A person's job is their role in society. A job is an activity, often regular and often performed in exchange for payment. Many people have multiple jobs, such as those of parent, homemaker, and employee. A person can begin a job by becoming an employee, volunteering, starting a business, or becoming a parent. The duration of a job may range from an hour (in the case of odd jobs) to a lifetime (in the case of some judges). The activity that requires a person's mental or physical effort is work (as in "a day's work"). If a person is trained for a certain type of job, they may have a profession. The series of jobs a person holds in their life is their career.
Most people spend up to forty or more hours each week in paid employment. Some exceptions are children, those who are retired, and people with certain types of disability, but within these groups many will work part-time or occasionally, will work in one or more volunteer positions, or will work as a homemaker. From the age of 5 or so, many children's primary role in society—and therefore their 'job' -- is to learn and study as a student.
The Book of Job (/ˈdʒoʊb/; Hebrew: אִיוֹב Iyov) is one of the Writings (Ketuvim) of the Hebrew Bible, and the first poetic book in the Christian Old Testament. Addressing the theme of God's justice in the face of human suffering – or more simply, "Why do the righteous suffer?" – it is a rich theological work setting out a variety of perspectives. It has been widely and often extravagantly praised for its literary qualities, with Alfred, Lord Tennyson calling it "the greatest poem of ancient and modern times".
The Book of Job consists of a prose prologue and epilogue narrative framing poetic dialogues and monologues. It is common to view the narrative frame as the original core of the book, enlarged later by the poetic dialogues and discourses, and sections of the book such as the Elihu speeches and the wisdom poem of chapter 28 as late insertions, but recent trends have tended to concentrate on the book's underlying editorial unity.
1. Prologue in two scenes, the first on earth, the second in heaven (chapters 1-2)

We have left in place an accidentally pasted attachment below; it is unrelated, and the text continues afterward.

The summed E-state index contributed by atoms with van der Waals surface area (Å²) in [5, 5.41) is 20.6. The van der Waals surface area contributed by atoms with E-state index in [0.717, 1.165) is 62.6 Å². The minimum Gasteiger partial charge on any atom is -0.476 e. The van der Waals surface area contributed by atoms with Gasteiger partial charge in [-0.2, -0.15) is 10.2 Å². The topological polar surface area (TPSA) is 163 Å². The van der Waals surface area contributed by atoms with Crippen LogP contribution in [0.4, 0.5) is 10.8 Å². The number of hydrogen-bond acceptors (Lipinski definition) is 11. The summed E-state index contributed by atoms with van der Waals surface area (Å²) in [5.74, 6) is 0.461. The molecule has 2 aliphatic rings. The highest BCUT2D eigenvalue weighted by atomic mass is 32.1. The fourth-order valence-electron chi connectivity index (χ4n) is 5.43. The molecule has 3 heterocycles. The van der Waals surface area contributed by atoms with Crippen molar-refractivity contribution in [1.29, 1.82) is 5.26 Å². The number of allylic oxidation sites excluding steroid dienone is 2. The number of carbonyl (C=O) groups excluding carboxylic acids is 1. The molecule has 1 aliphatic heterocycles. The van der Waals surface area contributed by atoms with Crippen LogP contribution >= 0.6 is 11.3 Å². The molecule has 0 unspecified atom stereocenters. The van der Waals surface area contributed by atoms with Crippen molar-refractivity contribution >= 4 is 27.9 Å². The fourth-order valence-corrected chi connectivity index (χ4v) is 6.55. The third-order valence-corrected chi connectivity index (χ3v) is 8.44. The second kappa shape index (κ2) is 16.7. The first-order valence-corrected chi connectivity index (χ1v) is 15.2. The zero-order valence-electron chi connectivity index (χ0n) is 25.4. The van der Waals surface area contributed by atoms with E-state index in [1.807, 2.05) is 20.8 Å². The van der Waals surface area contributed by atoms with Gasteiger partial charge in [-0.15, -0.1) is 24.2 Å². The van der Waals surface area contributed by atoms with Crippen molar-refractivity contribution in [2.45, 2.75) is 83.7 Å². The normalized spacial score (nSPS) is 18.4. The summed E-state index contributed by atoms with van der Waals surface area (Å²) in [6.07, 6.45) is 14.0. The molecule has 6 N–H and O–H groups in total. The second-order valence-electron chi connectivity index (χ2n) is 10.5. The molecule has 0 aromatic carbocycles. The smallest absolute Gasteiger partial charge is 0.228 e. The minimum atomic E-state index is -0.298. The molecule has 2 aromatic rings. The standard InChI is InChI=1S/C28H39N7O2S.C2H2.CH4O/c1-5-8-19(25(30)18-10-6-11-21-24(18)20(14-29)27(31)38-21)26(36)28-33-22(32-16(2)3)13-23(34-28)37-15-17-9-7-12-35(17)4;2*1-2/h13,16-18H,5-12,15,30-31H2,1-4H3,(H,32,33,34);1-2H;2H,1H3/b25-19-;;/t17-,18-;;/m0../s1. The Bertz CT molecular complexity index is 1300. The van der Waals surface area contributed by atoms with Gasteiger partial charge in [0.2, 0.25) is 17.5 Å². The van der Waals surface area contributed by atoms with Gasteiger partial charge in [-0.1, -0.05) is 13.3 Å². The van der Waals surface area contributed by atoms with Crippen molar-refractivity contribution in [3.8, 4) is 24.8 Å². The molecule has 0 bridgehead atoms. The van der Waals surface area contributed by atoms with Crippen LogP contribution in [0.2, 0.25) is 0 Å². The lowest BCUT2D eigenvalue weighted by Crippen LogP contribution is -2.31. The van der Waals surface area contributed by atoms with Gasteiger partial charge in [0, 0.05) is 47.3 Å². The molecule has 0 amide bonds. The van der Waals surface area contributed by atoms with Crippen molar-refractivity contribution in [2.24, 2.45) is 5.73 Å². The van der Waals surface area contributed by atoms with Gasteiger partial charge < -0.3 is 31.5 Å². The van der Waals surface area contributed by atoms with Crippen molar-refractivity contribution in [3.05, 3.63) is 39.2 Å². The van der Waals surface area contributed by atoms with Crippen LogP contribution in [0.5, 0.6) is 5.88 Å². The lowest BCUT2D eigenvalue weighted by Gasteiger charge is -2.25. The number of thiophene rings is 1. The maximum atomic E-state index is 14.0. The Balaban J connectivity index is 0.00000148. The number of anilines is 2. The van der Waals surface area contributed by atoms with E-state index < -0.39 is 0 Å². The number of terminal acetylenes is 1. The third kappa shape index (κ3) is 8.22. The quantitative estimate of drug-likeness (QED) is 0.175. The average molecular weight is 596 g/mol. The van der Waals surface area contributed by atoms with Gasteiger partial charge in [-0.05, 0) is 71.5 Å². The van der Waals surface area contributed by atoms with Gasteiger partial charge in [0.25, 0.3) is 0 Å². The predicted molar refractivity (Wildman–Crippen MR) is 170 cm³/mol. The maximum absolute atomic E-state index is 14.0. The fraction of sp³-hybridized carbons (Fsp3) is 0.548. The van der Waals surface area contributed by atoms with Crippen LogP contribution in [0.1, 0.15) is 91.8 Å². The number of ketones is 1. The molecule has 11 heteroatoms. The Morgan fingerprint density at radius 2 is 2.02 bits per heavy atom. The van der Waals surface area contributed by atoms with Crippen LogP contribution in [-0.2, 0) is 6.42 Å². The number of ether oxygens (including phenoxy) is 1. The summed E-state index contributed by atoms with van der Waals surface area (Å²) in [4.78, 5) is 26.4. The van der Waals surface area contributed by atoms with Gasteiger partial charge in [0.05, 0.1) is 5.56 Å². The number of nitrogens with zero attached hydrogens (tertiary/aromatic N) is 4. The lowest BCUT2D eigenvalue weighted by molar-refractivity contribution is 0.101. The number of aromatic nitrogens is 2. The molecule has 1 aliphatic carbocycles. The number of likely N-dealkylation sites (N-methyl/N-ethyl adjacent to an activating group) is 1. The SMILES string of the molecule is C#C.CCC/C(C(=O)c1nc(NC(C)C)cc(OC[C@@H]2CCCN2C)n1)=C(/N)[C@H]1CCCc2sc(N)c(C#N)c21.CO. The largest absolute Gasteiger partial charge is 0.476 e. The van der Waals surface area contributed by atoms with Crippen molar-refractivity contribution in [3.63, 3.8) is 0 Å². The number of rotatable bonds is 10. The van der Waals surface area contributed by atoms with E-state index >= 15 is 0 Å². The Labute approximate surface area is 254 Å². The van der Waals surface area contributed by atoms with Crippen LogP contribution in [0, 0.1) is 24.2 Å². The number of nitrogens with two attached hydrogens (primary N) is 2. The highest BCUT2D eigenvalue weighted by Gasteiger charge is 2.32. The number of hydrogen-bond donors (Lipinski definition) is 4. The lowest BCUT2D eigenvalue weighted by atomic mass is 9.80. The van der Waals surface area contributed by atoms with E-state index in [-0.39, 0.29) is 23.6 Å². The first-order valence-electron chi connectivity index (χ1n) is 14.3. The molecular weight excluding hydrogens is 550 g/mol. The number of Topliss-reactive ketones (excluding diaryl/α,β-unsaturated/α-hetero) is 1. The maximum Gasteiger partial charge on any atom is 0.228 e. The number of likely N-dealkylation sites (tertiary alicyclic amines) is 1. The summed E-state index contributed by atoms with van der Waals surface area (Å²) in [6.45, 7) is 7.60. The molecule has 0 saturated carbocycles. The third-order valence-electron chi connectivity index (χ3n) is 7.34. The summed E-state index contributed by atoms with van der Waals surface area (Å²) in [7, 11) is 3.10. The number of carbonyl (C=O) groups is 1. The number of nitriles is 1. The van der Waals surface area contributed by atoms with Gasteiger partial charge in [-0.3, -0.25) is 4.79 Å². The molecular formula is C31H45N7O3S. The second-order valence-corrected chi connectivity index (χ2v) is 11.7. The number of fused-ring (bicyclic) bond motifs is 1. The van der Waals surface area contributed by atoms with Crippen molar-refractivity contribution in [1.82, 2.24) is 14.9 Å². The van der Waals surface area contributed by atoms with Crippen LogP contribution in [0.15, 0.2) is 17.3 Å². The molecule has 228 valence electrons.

In a batch processing computer system, a job stream, jobstream, or simply job is the sequence of job control language statements (JCL) and data (called instream data) that comprise a single "unit of work for an operating system". A job consists of the execution of one or more programs. Each program execution, called a job step, jobstep, or step, is usually related in some way to the others in the job. Steps in a job are executed sequentially, possibly depending on the results of previous steps.
In the IBM z/OS operating system, a job is initiated by a
// JOB and terminated by the next
// JOB or
// statement. Each job step consists of one
// EXEC statement indicating the program to be executed and usually multiple
// DD statements defining the files and devices to be used.
A simple example of a job stream is a system to print payroll checks which might consist of the following steps:
The terms "online" and "offline" have specific meanings in regard to computer technology and telecommunications in which "online" indicates a state of connectivity, while "offline" indicates a disconnected state. Common vernacular extended from their computing and telecommunication meanings and refers specifically to an Internet connection. Lastly, in the area of human interaction and conversation, discussions taking place during a business meeting are "online", while issues that do not concern all participants of the meeting should be "taken offline" — continued outside of the meeting.
In computer technology and telecommunication, online and offline are defined by Federal Standard 1037C. They are states or conditions of a "device or equipment" or of a "functional unit". To be considered online, one of the following may apply to a system: it is under the direct control of another device; it is under the direct control of the system with which it is associated; or it is available for immediate use on demand by the system without human intervention.
The term "online" can refer to a state of connectivity.
"Online" (or variations) can also refer to:
"Online" is a song co-written and performed by American country music artist Brad Paisley. It was released in July 2007 as the second single from the album 5th Gear. The single is Brad's ninth overall Number One single on the Billboard Hot Country Songs charts, as well as his fifth consecutive Number One. In addition, the song's music video won a Video of the Year award for Paisley at the 2007 Country Music Association awards. Paisley wrote this song with Kelley Lovelace and Chris DuBois.
"Online" is a moderate up-tempo song whose lyrics satirize the online world, specifically MySpace. Here, the song's protagonist is a geek who lives at home with his parents, holds a job at the local Pizza Pitt pizzeria, and claims limited success in the dating world. Actually "five-foot-three and overweight", a fan of science fiction, and a mild asthmatic, the main character has an account on MySpace. There, he assumes a much more desirable personality: "Online, I'm out in Hollywood / I'm six-foot-five and I look damn good / I drive a Maserati / I'm a black-belt in karate / And I love a good glass of wine". Later in the song, he claims to live in Malibu, California, have a sexy, finely sculptured body, and pose for Calvin Klein Inc. and GQ. The fictitious alternate personalities make the geek claim that he is "so much cooler online". The album version of the song ends with a marching band playing the melody of the chorus, a reference to an earlier line where the protagonist claims to play tuba in a marching band.